Recycled Door Headboard

Making a headboard from an old door is easier than you think! There are many ways to turn a door into a headboard. I"ll show you mine and give you a few alternative ideas for my door as well. blogfall 289b

Step One:  Decide on the Size

Measure the width of your bed. This will help determine the length of the door you are looking for.

I had two old brass wall sconces  that I wanted to mount onto the headboard on each end of the headboard, so I chose a door slightly longer than the width of my bed.

Step Two: Door hunting 

I highly recommend heading straight to your closest Habitat For Humanity Restore! (No, I am not being paid to say that, I just love them!)  That's where I found mine, and is my first place I hunt for anything I need for the house. It is all donated items. The prices are super inexpensive, and the money goes toward building habitat for humanity homes.

Look for doors with character. I found half of a set of antique french doors. the door was not too wide, and was a great length for my project, and the price was right $10.oo

Step Three: Designing the Headboard

I chose to leave the tempered (safety) glass in the door. It is for a guest room and will only get occasional use. This would not be suitable for a highly used room or for children. blogfall 271

Several other design options I considered were to take out the glass center and use:
  • Bead board
  • Old wooden pallets cut into "planks"
  • Padded headboard: Plywood covered in batting and fabric.
Step Four: Prepping the Door
  • I am painting and then distressing my door. So I took a fine grit sand paper and lightly sanded the door. I did not wish to strip off all the old layers of paint, as I wanted to use them, so I sanded off the flaking paint and smoothed out the surface.
  • If you are wanting to completely strip off any old paint you'll want to use paint stripper.
  • If you are planning on painting any added bead board or pallet planks, you'll want to apply a coat of primer to those surfaces.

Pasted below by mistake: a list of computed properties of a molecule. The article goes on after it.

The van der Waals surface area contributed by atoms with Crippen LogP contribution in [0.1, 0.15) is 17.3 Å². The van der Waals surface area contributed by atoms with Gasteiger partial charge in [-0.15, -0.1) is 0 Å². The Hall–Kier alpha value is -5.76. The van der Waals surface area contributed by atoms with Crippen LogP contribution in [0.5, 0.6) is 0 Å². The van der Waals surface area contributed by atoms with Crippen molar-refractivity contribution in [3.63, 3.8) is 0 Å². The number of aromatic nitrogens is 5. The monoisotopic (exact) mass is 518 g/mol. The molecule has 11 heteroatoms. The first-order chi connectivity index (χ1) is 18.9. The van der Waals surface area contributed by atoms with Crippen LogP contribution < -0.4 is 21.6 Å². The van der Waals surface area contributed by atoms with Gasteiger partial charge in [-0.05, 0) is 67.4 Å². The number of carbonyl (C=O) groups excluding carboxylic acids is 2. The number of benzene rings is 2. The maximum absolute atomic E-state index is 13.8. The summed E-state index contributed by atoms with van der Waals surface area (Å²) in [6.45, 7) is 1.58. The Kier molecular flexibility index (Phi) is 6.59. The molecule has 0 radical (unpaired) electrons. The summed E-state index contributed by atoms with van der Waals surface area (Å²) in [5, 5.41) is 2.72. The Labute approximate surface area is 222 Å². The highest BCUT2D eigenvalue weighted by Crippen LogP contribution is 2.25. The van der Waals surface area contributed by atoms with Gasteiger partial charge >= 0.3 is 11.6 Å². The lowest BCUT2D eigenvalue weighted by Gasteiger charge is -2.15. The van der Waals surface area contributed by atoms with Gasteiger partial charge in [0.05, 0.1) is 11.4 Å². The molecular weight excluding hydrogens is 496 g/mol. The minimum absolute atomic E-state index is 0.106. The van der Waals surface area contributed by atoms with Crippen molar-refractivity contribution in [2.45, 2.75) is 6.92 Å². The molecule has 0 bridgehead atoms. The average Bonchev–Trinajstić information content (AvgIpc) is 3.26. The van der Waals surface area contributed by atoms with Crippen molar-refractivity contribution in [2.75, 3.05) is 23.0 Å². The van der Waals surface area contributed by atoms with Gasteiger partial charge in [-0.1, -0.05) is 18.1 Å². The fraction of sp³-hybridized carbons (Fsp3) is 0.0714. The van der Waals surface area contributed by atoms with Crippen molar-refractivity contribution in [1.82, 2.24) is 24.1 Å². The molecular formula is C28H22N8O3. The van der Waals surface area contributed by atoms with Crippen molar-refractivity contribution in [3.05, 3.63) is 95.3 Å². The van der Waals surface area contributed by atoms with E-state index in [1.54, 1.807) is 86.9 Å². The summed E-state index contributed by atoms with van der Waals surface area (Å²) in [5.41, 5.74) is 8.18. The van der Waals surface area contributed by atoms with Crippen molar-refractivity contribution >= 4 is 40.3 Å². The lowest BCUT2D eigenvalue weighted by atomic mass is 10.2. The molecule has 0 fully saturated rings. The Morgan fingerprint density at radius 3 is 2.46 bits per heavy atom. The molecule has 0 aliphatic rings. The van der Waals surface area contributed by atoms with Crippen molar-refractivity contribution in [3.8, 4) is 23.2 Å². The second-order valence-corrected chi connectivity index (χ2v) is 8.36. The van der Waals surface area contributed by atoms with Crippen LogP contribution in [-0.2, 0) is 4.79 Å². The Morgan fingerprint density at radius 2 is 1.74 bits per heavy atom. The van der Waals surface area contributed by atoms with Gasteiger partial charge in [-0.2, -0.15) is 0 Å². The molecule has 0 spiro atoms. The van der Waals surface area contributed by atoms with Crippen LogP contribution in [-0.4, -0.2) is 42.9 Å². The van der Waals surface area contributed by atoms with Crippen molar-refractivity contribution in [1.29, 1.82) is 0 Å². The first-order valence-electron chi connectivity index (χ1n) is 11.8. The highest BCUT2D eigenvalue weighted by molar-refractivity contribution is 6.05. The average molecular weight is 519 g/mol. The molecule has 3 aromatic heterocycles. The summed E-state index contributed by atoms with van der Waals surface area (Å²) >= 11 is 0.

Step Five: Making the Head Board
  • I had a sage green paint left over from a bedroom, so I chose to use it as the main paint color.  I painted two coats of the sage green  paint.
  • Using a sander, I distressed my headboard by sanding through the paint in random spots on the headboard. I applied different amounts of pressure to let all the old layers of paint show through.blogfall 274b
  • Using leftover metallic nickel spray paint, I spray painted the old brass wall sconces.
  • My husband drilled holes into the headboard in the desired location for the lights and ran the electric cords through them and mounted the lights to the headboard with screws.blogfall 293b
Step Six: Mounting the Headboard
  • We marked the desired location for the headboard on the wall with a pencil.
  • Next we installed a  scrap piece of  2x4 to the wall where the bottom of  the headboard will be, by using drywall screws mounted to the studs behind the drywall. This will help hold the weight of the door. Make sure it is level.
  • Using a stud finder mark the location of the studs at the location of the top of the headboard. We did this at each end of the headboard.
  • Grab an extra helper and have them help you place the headboard on the 2x4 on the wall.  Using flat brackets, secure the headboard to the 2x4.blogfall 281b
  • At the marks you made for the studs, slide an "L" bracket.
  • Remove the headboard from the 2x4. Screw the "L" brackets into the wall through the studs to secure.
  • Remount the headboard on the 2x4 on the wall. Check to make sure the headboard is level.
  • Screw the top part of the " L" bracket to the top of the headboard.blogfall 280b
Headboard is now mounted to the wall!

My final cost was about $15 dollars. I used scraps of wood, recycled old lamps, and used up cans of paint I had on hand. The only purchases I made were for the door, the mounting brackets and the drywall screws. Now, I need to find some "new" nightstands.  Any suggestions??blogfall 290

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